Liberal/progressive/leftist Christians like to paint Jesus as an exceptional figure who fought for human rights centuries before anyone else did. You’ve probably heard, or said something like the following (I know I have):
Jesus was the first feminist, the first Marxist, the ultimate humanist/democrat/anarchist. Jesus was [fill in the blank depending on your preferred political associations].
I’m sure most people who use these statements use them as attention grabbers and conversation starters and not literal statements. They know that we don’t know enough about the historical figure of Jesus and his culture to really place him in these categories that are framed by our modern, Western world views. We all know that Jesus wasn’t really a feminist. But when you walk into a room of conservative complementarians and say, “Jesus was a feminist,” you definitely shake things up a bit. That can be a good thing.
A problem comes though, I believe, when we begin to say that Jesus was the ultimate feminist. That Jesus was the first humanist. That Jesus was exceptionally progressive for his culture. Sometimes, in our efforts to put Jesus in modern categories like “feminist,” “humanist,” etc., we end up presenting an incorrect, unfair picture of the culture that Jesus was born and raised in.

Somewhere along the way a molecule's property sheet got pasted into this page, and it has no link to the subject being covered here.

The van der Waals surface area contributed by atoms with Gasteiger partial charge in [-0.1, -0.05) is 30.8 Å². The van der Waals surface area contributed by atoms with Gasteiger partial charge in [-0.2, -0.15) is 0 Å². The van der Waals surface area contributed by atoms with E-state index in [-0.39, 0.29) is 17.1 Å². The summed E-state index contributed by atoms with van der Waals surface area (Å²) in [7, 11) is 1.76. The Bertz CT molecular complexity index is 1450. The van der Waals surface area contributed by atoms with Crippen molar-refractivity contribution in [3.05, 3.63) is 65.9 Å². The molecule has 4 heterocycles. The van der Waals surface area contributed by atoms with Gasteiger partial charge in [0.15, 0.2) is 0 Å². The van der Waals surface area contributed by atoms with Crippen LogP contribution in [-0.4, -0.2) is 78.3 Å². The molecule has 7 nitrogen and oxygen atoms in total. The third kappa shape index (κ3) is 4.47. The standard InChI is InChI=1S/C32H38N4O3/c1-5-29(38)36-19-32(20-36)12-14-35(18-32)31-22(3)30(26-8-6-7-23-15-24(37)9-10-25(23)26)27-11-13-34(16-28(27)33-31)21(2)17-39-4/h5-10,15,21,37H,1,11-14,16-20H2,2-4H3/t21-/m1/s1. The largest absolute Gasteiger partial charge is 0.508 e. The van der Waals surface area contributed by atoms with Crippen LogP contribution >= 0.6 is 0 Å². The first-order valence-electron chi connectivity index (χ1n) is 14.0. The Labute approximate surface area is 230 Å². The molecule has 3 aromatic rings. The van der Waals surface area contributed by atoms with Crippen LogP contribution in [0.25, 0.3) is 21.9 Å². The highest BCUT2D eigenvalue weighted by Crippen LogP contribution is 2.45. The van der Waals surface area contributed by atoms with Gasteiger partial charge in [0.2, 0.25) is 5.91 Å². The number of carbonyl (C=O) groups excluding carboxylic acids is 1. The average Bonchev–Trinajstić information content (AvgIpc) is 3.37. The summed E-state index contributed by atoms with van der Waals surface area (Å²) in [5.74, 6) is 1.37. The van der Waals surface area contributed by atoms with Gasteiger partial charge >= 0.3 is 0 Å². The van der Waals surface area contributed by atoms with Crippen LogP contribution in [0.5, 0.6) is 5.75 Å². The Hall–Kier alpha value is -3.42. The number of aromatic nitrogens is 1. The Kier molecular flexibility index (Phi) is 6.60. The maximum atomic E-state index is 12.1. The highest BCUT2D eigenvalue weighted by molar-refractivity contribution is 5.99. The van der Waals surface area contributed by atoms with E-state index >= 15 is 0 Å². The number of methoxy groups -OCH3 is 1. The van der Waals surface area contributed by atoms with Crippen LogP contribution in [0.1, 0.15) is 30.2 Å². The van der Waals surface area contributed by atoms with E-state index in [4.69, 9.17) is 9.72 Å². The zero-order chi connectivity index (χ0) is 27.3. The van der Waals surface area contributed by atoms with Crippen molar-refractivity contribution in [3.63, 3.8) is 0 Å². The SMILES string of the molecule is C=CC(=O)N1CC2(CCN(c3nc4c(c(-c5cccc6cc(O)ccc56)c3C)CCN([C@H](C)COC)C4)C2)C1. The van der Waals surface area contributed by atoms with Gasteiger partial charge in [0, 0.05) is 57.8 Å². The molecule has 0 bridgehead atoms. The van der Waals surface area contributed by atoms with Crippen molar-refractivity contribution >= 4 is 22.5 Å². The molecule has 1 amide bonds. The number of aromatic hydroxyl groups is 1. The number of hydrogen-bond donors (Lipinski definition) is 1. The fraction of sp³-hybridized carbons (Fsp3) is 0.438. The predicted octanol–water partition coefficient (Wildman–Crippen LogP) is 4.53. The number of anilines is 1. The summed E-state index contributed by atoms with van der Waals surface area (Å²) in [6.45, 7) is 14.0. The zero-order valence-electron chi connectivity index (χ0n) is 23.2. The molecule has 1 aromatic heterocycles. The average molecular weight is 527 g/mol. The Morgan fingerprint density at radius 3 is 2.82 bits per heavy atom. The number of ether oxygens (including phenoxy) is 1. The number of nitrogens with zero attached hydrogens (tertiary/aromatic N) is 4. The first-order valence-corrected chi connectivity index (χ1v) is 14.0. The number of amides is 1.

The liberal Christian narrative of Jesus as the ultimate feminist/humanist/etc. too often goes like this:
Jewish culture in Jesus’ day was horribly misogynist, ageist, classist. Women, children, and poor people had no agency at all, and were just helpless victims being oppressed by barbaric Old Testament religious customs. Then Jesus descended from heaven as a baby–the perfect, objective male child who would not be influenced by his terrible culture. He brought with him all the modern, enlightenment sensibilities that these Pharisees were missing out on and he saved the day!
With this narrative, we end up continuing a long, ugly tradition of Christian imperialism and anti-semitism. The whole “folks from the Middle East are savages that need Christians to rescue them from themselves” trope has led to colonialism, genocide, hate crimes, oppression.